“Gerik, there are bandits over there who need a lesson. Take your band there and deal with them, would you?”
“With pleasure, Highness!” Gerik said with a chuckle, and went running off, followed closely by Marisa, Tethys, and Ewan.
I turned to Syrene. “Report.”
Her pegasus’ head was down, breathing heavily. “We were all right until we saw Grado soldiers harassing civilians,” she said, gesturing at the woman. “I immediately ordered their rescue.” Her face was set. “I take full responsibility for the disaster this has become.”
“Never mind that. What happened? Was it the wyverns?”
“No, my lord,” and her face grew longer. “It was Prince Lyon. He… he has some kind of spell… it’s too powerful for any of us. He appeared suddenly, taking us by surprise. I lost two knights in his first attack, and…”
“I understand,” I said. “Tana, get the cavalry to take the civilians to the rear, and then join Syrene. Syrene, your sister still fights, yes?” Tana helped the woman down and brought her over to Amelia, who conveniently trotted up on her horse at that moment.
“Yes, she does,” Syrene said. “I would not be here speaking to you if she was not.”
I nodded. “All right. Caught your breath?” She nodded, taking a better grip on her lance. “Then let’s go. I’ll cover you.”
The enemy was disorganized by Ephraim and Eirika’s main attack, and we fell on their flank. They no longer had the upper hand. We were winning. But where was Ly- the Demon King? Surely he wouldn’t hide himself, his own super-weapon, if what Syrene reported was true.
He was waiting for us at a castle. Ephraim and Eirika confronted him first, of course, and forced him to withdraw. Eirika actually drew her sword on her friend, and I inwardly applauded her for her strength of mind.
But the enemy was fleeing, and most of the peasants had been saved from murder. Syrene’s troops had not fared so well, and while three-quarters of them were still alive, about half of those had been dismounted, their pegasus killed beneath them. We Frelians worked tirelessly for a few hours, making sure the honoured mounts were respected in death.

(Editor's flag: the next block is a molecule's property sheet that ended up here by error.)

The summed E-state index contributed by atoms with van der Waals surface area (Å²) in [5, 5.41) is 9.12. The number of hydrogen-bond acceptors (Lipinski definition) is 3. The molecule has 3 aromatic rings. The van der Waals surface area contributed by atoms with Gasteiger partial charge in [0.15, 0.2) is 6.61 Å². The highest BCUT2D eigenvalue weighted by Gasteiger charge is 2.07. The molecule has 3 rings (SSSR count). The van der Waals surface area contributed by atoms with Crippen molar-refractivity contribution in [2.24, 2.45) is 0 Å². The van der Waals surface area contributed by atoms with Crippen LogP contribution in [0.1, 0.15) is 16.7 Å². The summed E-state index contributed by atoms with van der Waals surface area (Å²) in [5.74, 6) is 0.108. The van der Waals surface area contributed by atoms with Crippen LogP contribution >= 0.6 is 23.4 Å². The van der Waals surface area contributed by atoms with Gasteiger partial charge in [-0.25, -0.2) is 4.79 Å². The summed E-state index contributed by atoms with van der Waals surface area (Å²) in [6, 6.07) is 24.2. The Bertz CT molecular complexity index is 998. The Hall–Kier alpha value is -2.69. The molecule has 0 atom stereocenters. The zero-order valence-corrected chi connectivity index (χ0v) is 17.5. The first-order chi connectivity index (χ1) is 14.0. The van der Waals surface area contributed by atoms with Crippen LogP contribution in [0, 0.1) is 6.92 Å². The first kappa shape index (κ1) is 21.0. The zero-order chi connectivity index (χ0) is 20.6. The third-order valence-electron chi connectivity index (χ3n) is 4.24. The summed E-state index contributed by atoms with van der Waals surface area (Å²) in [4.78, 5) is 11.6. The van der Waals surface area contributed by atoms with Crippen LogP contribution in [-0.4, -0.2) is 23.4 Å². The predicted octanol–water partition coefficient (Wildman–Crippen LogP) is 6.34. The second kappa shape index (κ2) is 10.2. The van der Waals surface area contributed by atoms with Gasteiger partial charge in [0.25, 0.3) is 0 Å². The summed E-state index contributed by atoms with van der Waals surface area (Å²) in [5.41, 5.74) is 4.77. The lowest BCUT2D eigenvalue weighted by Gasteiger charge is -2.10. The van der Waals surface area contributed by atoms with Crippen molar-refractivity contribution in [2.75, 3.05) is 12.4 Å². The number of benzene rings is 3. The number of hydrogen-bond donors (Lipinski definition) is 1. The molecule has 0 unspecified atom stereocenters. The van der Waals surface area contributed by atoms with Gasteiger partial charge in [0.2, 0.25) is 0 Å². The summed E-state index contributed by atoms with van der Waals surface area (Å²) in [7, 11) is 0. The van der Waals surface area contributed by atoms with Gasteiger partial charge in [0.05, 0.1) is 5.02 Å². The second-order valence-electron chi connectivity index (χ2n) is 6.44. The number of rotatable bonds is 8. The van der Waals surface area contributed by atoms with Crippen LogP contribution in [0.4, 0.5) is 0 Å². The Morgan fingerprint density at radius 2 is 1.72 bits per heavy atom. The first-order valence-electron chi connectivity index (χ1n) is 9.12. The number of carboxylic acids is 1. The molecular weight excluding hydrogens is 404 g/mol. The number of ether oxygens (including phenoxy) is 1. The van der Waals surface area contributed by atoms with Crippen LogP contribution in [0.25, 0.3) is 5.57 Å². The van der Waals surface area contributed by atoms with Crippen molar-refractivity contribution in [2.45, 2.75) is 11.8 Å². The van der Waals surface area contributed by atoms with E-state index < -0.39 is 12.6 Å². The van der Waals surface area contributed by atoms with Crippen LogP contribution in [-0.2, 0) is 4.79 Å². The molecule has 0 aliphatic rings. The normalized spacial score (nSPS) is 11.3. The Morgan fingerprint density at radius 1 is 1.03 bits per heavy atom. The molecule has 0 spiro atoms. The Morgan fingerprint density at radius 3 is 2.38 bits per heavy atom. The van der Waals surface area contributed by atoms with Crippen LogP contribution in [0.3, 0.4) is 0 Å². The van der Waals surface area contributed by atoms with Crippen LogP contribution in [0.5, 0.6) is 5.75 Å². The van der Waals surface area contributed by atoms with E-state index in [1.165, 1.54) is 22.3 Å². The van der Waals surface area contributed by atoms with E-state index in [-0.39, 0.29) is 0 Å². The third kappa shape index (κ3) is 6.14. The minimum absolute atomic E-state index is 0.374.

We did not hear a whisper of remnant Grado troops for many days.
However, the monsters were another matter.
We were thick in the Darkling Woods, the aptly-named homeland of Myrrh, our resident creepy-innocent dragon-girl. Eirika was talking with L’Arachel while I talked with Ephraim and Seth, Syrene and Deussel. Strategy was the topic of the day – what would the situation be like in Rausten? We had not heard from the Raustenian Knights since they came to save our butts in Hamill Canyon. Assuming various hypothetical situations, we tried to come up with effective strategies.
When Eirika came forward to speak with Ephraim, the rest of us dropped back and became more quiet, allowing us to finally notice just how ominous the volcanic landscape appeared.
It was none too soon, either, as three scouts hurried up to us. “Sire, the enemy has retreated into this valley.”
“It’s a trap!” hissed Ephraim. “Everybody, watch out for those eggs!”
Oh. Those eggs. The ones a meter tall, cream streaked with purple and red, and beginning to hatch as they heard our approach.
I wasn’t interested in finding out what they spawned. I turned to Syrene. “Have you ever wanted to try a little aerial-based archery?”
“I’m sorry? My lord?”
I blinked at her and dismounted. “Let me put it this way. How adverse would your pegasus be to taking me as a passenger?”
She sized me up from head to foot. “You don’t look too heavy. And she likes you. Shall we attempt it?”
I seized her hand and swung up behind her. “Syrene, did you just say I don’t look fat?”
I heard a smothered sound from her, one that might have been a laugh or a choke.